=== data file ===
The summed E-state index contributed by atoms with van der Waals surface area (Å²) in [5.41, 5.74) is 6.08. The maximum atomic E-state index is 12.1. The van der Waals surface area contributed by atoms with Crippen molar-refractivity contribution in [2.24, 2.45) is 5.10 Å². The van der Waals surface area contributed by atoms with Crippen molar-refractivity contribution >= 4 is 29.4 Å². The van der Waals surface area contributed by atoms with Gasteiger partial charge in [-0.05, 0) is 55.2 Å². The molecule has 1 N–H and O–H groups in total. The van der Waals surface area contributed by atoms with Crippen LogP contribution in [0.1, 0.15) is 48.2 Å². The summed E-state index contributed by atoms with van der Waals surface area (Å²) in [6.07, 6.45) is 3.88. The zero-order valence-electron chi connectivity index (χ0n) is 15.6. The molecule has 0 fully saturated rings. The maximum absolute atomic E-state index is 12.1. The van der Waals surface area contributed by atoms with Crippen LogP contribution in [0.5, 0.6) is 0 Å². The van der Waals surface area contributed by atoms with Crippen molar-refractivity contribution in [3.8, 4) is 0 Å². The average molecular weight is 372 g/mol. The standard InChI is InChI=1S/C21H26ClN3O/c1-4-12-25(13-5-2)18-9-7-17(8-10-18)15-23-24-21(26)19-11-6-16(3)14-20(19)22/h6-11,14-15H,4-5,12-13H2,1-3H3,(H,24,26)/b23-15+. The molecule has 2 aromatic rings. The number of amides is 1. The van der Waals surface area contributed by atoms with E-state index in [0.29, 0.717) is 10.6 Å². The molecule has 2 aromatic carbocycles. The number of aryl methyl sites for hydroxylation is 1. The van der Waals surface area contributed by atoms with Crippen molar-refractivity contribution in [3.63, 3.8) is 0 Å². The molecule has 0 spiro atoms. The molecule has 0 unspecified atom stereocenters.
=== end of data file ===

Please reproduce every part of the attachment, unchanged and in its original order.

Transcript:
The summed E-state index contributed by atoms with van der Waals surface area (Å²) in [5.41, 5.74) is 6.08. The maximum atomic E-state index is 12.1. The van der Waals surface area contributed by atoms with Crippen molar-refractivity contribution in [2.24, 2.45) is 5.10 Å². The van der Waals surface area contributed by atoms with Crippen molar-refractivity contribution >= 4 is 29.4 Å². The van der Waals surface area contributed by atoms with Gasteiger partial charge in [-0.05, 0) is 55.2 Å². The molecule has 1 N–H and O–H groups in total. The van der Waals surface area contributed by atoms with Crippen LogP contribution in [0.1, 0.15) is 48.2 Å². The summed E-state index contributed by atoms with van der Waals surface area (Å²) in [6.07, 6.45) is 3.88. The zero-order valence-electron chi connectivity index (χ0n) is 15.6. The molecule has 0 fully saturated rings. The maximum absolute atomic E-state index is 12.1. The van der Waals surface area contributed by atoms with Crippen LogP contribution in [0.5, 0.6) is 0 Å². The van der Waals surface area contributed by atoms with Crippen molar-refractivity contribution in [3.8, 4) is 0 Å². The average molecular weight is 372 g/mol. The standard InChI is InChI=1S/C21H26ClN3O/c1-4-12-25(13-5-2)18-9-7-17(8-10-18)15-23-24-21(26)19-11-6-16(3)14-20(19)22/h6-11,14-15H,4-5,12-13H2,1-3H3,(H,24,26)/b23-15+. The molecule has 2 aromatic rings. The number of amides is 1. The van der Waals surface area contributed by atoms with E-state index in [0.29, 0.717) is 10.6 Å². The molecule has 2 aromatic carbocycles. The number of aryl methyl sites for hydroxylation is 1. The van der Waals surface area contributed by atoms with Crippen molar-refractivity contribution in [3.63, 3.8) is 0 Å². The molecule has 0 spiro atoms. The molecule has 0 unspecified atom stereocenters.